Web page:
A fact sheet from the Ontario Federation of Anglers and Hunters on the Ontario government’s proposal states, “Development, contaminants, invasive species and other human actions have altered our natural ecosystems. To help balance our ecosystems, human intervention is sometimes required. Cormorant control is one way we can successfully achieve this.”

But according to animal rights activists, cormorants are not detrimental to fish populations. In fact, they feed on invasive fish species of no interest to commercial and sport fisheries, like the alewife and round goby.

Climate change is more to blame for the demise of fish species in the Great Lakes. Warming waters have already seen an expansion of smallmouth bass populations, which are decimating forage fish communities.

According to Sapna Sharma, a biologist at York University, “Cool-water fishes are expected to become threatened in southern and central Ontario and cold-water fishes are expected to be lost from most of Ontario except for pockets in the northern-most reaches.”

Carleton University biologist Steven Cooke warns, “There are cascading risks to the broader ecosystem if you remove cormorants” from the equation.

“The very fish species that people care the most about could be those that end up being negatively impacted by a cull,” he says. “If you remove some of that predatory pressure you might see increases in population sizes that stresses those populations. You can muse all day about what could happen but we really don’t know and can’t predict the effects.”

In fact, cormorants clean up after humans and are helping biologists track the amount of plastics in our environment.

“We are using cormorant nests as an indicator for the amount of plastics that are in their environment,” says York University biologist and cormorant specialist Dr. Gail Fraser who studies the Tommy Thompson Park colony. “They take our plastic waste and build them into their nests they bring back straws, sunglasses, toothbrushes, plastic bags.”

Some of the more interesting items brought back to decorate their nests include a Toronto Blue Jays hat and a ballerina doll cake-topper. Cormorants are attracted to plastics of the same emerald green as their eyes and the cobalt blue of the inside of their mouths. It is speculated that they choose these colours to amplify the attractiveness of their own features.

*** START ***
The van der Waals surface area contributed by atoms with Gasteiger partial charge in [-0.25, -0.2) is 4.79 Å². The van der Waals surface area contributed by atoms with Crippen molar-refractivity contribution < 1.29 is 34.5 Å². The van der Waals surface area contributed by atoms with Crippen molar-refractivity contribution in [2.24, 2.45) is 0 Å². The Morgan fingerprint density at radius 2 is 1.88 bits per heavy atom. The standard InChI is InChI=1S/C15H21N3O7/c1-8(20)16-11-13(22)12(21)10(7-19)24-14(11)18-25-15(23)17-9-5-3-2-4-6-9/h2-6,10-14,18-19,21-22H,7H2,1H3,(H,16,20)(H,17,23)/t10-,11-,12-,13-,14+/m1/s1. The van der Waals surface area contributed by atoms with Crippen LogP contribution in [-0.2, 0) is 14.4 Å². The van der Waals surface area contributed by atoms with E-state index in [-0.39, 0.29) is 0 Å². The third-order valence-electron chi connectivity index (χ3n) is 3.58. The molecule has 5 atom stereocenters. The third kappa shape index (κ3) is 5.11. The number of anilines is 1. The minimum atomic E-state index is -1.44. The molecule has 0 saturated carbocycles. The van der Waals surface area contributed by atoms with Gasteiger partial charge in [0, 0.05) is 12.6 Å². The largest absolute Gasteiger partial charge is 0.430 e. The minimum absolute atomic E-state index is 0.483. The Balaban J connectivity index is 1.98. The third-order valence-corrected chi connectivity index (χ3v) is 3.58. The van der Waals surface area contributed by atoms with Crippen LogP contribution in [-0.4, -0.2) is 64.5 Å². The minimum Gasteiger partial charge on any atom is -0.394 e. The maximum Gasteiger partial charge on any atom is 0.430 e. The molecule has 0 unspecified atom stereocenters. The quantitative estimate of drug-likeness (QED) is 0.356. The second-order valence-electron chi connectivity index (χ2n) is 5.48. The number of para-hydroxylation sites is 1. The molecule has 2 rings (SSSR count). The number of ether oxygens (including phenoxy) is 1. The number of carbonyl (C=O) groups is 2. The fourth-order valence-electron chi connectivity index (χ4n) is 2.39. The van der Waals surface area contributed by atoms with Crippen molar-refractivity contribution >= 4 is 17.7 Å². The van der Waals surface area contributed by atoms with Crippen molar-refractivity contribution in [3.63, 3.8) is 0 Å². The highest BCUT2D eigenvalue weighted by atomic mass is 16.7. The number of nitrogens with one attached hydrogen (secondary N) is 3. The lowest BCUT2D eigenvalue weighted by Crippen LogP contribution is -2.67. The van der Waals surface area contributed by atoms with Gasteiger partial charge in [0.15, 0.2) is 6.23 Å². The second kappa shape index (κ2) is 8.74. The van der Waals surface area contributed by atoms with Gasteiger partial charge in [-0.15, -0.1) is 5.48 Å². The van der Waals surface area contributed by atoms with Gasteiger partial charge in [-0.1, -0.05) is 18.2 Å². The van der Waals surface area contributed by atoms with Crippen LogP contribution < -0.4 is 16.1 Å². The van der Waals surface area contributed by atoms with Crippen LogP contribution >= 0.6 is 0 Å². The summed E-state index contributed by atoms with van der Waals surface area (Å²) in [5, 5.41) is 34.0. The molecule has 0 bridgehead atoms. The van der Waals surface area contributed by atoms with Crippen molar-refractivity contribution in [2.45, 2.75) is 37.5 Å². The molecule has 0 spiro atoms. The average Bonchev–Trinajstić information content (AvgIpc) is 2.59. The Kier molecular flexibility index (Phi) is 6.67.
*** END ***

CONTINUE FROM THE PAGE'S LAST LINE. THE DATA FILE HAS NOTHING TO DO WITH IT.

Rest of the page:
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Garth Riley


In 1604, Samuel de Champlain visited an island off Nova Scotia he nicknamed the Isle of Cormorants for “the infinite number of these birds of whose eggs we took a barrel full.”

Records of massacres of cormorants dispatched by the “boatload” in Ohio and in Lake of the Woods, Ontario, date back to the late 1700s. Other accounts of migratory cormorants during that time describe flocks “four miles long and one-and-a-half miles wide,” large enough “that at times it was impossible to see the sunset sky through the mass.”

No flocks anywhere near that size have been reported in recent history.

The introduction of the incredibly toxic pesticide DDT into the Great Lakes environment after the Second World War had a terrible effect on populations. The pesticide bio-accumulated up the food chain, which resulted in egg-thinning in fish–eating bird species. By 1970, cormorants disappeared completely from Lake Michigan and Lake Superior, and only 10 nesting pairs remained in Lake Ontario.

By then the birds had developed a reputation for, among other things, peeling the bark off trees to make their nests, and their acidic poop, which kills vegetation.

“There is that old superstition the dark is evil and it goes in hand with black animals like black cats,” says wildlife conservation filmographer Julian Victor, whose work on Toronto’s growing raccoon population has been featured on National Geographic Television. Victor is the creator of the short documentary Wild Toronto: Canopy Of Cormorants. Available on YouTube, it captures the comings and goings of the 15,000 nesting pairs of double-crested cormorants who make the largest colony in the world at Tommy Thompson Park on the Leslie Street Spit during the spring and summer months.

“People need to get out of the hatred and fear and learn basic biology of the animals,” Victor says.

In Milton’s Paradise Lost, Satan takes the disguise of a cormorant to enter the Garden of Eden and tempt Adam and Eve.

“Thence up he flew, and on the tree of life… sat like a cormorant… devising death to them who lived,” wrote Milton.

At a time when the environmental and scientific community warn us that we are in the midst of the world’s sixth mass extinction, the rebounding of the cormorant should be celebrated as an indicator of the resiliency of nature and hope for a future.